(ESSA, Quilt AI, Asheshi University, TBC)
The IASC Youth Guidelines provide a guide on how to pivot traditional response to innovate how we work with and for young people in humanitarian and protracted crises. Come and join us, as young people share their ideas and experiences on how they are using the guidelines in their communities.
(Norwegian Refugee Council, UNICEF and the Global Refugees youth Network)
JA Worldwide and HSBC have developed an innovative, skills-based, financial-capability curriculum using an app to help youth increase their self-efficacy, knowledge, and skills through gamification and simulated learning. Discussion will cover the importance of building a financially capable generation and why youth must gain skills to make strong financial decisions.
(JA Worldwide, Merlyn Mind, HSBC, TBC)
In this breakout session young people, representatives from private/ public sectors and the UN will galvanize their insights to reimagine innovative pathways of engaging young people post Covid. How will innovation in youth engagement be the vector to a prosperous post-pandemic world uplifting young people, their communities and entire nations?
(Generation Unlimited, Africa Union, Government representative – Netherlands and Ireland, TBC)
Young people are now three times more likely than adults to be unable to find a job. TVET with its focus on providing work-related skills, is central to tackling youth unemployment. The session will discuss prerequisites for a successful TVET program, embedding it within mainstream education system and scaling it up.
(Lend a Hand India, Luminus Education, Swiss Federal University for Vocational Education & Training, Co-Impact, BCG)
Most of the jobs of the future do not exist today whilst at the same time, Higher Education is preparing learners for jobs that are at risk of disappearing. This session will focus on how to keep higher education relevant in a ‘VUCA’ (volatile, uncertain, complex and ambiguous) world and continue training learners in the core skills and mindsets of the future of work.
(UAEU, Hasso Plattner Institute for Digital Engineering, Do-School, ACUNS, Future of Work Lab)
In this workshop, refugee students will present on the imperative for higher education (HE) for refugees. Together with key experts, students will join discussion groups to tackle challenges leading towards 15 per cent refugee enrolment in HE by 2030 through
(UNHCR, Al Ghurair Foundation for Education, Southern New Hampshire University, Mosaik, Arizona State University, Bard, Deakin, Sampoerna, UNIMED, DAAD, JWL Global, Wilfrid/ISOW, Portugal/Global Platform for Higher Education in Emergencies, Windle International Kenya)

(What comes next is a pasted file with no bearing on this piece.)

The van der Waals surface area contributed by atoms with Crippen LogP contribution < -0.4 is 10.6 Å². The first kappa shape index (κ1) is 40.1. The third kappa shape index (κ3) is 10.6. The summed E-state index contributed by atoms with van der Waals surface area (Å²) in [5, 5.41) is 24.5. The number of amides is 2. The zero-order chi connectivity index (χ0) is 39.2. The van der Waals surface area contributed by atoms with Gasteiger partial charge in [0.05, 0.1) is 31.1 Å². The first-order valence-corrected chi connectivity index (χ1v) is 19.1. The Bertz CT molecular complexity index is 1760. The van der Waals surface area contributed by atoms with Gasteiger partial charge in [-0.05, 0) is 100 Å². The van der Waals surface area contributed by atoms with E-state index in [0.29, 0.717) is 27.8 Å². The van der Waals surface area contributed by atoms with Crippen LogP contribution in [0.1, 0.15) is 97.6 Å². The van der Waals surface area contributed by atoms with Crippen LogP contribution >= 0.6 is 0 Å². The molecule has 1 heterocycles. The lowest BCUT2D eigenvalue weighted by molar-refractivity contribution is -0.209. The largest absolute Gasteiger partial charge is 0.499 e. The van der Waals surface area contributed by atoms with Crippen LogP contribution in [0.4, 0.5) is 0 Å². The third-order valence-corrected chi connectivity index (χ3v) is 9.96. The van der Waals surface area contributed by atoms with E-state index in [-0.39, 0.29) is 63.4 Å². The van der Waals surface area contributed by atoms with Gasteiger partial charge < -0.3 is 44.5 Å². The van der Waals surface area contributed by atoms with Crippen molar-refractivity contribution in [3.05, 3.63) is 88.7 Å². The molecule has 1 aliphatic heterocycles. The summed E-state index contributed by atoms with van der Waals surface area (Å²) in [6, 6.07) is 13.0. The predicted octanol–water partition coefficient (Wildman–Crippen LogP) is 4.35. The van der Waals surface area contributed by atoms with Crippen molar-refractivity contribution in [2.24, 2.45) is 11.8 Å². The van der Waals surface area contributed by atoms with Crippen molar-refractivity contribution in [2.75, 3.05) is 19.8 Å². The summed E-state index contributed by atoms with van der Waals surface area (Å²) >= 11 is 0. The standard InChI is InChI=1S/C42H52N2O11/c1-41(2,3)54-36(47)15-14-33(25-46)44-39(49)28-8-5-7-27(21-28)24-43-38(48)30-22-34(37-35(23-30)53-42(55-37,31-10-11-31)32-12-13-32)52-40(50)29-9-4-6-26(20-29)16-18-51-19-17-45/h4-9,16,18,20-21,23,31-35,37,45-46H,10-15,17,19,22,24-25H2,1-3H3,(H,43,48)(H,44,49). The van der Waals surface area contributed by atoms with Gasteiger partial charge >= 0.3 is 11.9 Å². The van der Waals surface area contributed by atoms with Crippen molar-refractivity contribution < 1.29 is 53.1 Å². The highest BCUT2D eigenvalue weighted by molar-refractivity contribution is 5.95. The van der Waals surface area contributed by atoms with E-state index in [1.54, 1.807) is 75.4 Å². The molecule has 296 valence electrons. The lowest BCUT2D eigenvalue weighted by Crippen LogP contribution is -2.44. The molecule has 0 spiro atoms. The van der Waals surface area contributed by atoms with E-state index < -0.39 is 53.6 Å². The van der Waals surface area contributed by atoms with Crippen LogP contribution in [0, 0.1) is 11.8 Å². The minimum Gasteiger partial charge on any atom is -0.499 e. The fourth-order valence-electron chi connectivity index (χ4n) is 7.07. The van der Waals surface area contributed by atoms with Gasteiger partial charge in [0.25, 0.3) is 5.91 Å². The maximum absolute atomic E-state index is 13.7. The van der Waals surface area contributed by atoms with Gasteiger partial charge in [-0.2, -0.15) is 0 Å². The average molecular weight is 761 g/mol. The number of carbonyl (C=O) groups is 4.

This session will share messages and recommendations from UNESCO’s newly released publication ‘Reimagining our Futures Together’. Two years in the making, the publication proposes ideas to remake education towards 2050. The work was steered by an International Commission of thought-leaders chaired by the President of Ethiopia.
(UNESCO, Members of the International Commission on the Futures of Education)
The global education sector must view teachers as the key constituency in co-creating the future of teaching and learning. This session will showcase and discuss concrete solutions for supporting teachers for the future, which are co-created by teachers and a leading civil society organization in global education. The session will demonstrate the need for rewiring the dialogue between teachers and education decision-makers focusing on co-created solutions that work for the future of teaching, worldwide.
(Schools2030, Aga Khan Foundation, Save the Children, Plan International, Teach For All, Teachers from four countries)
New research led by Big Change brings together the wisdom of global contributors to share a new framework for transforming education systems. Centred on three key drivers and examples from different contexts, the intention is to enable education policy makers, system leaders and funders to focus efforts on transformation, not reform.
(Big Change, Teach for All, HundrED, African Leadership Academy, OECD)